Bloomberg's campaign spending could 'upend every model of every presidential race in history'

Michael Bloomberg.
(Image credit: Melissa Sue Gerrits/Getty Images)

Billionaire and former New York City Mayor Michael Bloomberg isn't near the top of the leader board yet, but some folks think he may have a legitimate shot at the Democratic presidential nomination when all is said and done. Their reasoning? His ability to spend.

In an op-ed for The Washington Post, John Ellis, a former political columnist for The Boston Globe and the editor of the News Items daily online newsletter, wrote that while Bloomberg might not be the ideal candidate for Democrats on paper, he'll "look like Brad Pitt" come Super Tuesday. Ellis thinks the party will ultimately be too fearful of losing to President Trump to risk pushing someone like Sen. Bernie Sanders (I-Vt.) or former Vice President Joe Biden to the nomination, but Bloomberg's cash might convince them he's the right man for the job. "What people don't seem to have grasped is this: Bloomberg is going to spend an astronomical amount of money on this race," he wrote. "Probably at least $1 billion. Possibly even more."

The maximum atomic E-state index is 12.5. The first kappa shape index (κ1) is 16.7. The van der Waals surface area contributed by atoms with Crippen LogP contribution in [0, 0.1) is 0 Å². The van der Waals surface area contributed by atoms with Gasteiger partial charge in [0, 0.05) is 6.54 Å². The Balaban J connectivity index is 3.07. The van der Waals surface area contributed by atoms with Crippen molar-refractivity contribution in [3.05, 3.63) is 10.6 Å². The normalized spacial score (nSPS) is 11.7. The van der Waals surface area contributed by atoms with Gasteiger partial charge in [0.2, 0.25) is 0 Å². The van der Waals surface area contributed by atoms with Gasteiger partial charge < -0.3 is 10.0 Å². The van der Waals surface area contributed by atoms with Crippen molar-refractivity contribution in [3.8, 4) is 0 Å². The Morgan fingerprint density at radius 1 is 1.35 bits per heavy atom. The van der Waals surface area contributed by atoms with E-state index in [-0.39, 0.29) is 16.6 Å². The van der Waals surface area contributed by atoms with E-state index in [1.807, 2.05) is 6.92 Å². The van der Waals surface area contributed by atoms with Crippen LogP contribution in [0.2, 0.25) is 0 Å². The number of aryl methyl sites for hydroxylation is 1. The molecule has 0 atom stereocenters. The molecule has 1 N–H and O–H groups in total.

That, Ellis says, would "upend every model of every presidential race in history." If any other candidate gets the nod, Ellis argues President Trump would outspend them two to one, or even three to one, but Bloomberg would likely flip the table and outspend Trump five to one. Along those same lines, New York's Jonathan Chait makes the case that Bloomberg — who's worth $56 billion — could even outspend the entire Republican Party five to one if he wants to.

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Of course, such an argument isn't likely to convince everyone. In fact, it could scare a few people away. Read more at The Washington Post and New York. Tim O'Donnell

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Tim O'Donnell

Tim is a staff writer at The Week and has contributed to Bedford and Bowery and The New York Transatlantic. He is a graduate of Occidental College and NYU's journalism school. Tim enjoys writing about baseball, Europe, and extinct megafauna. He lives in New York City.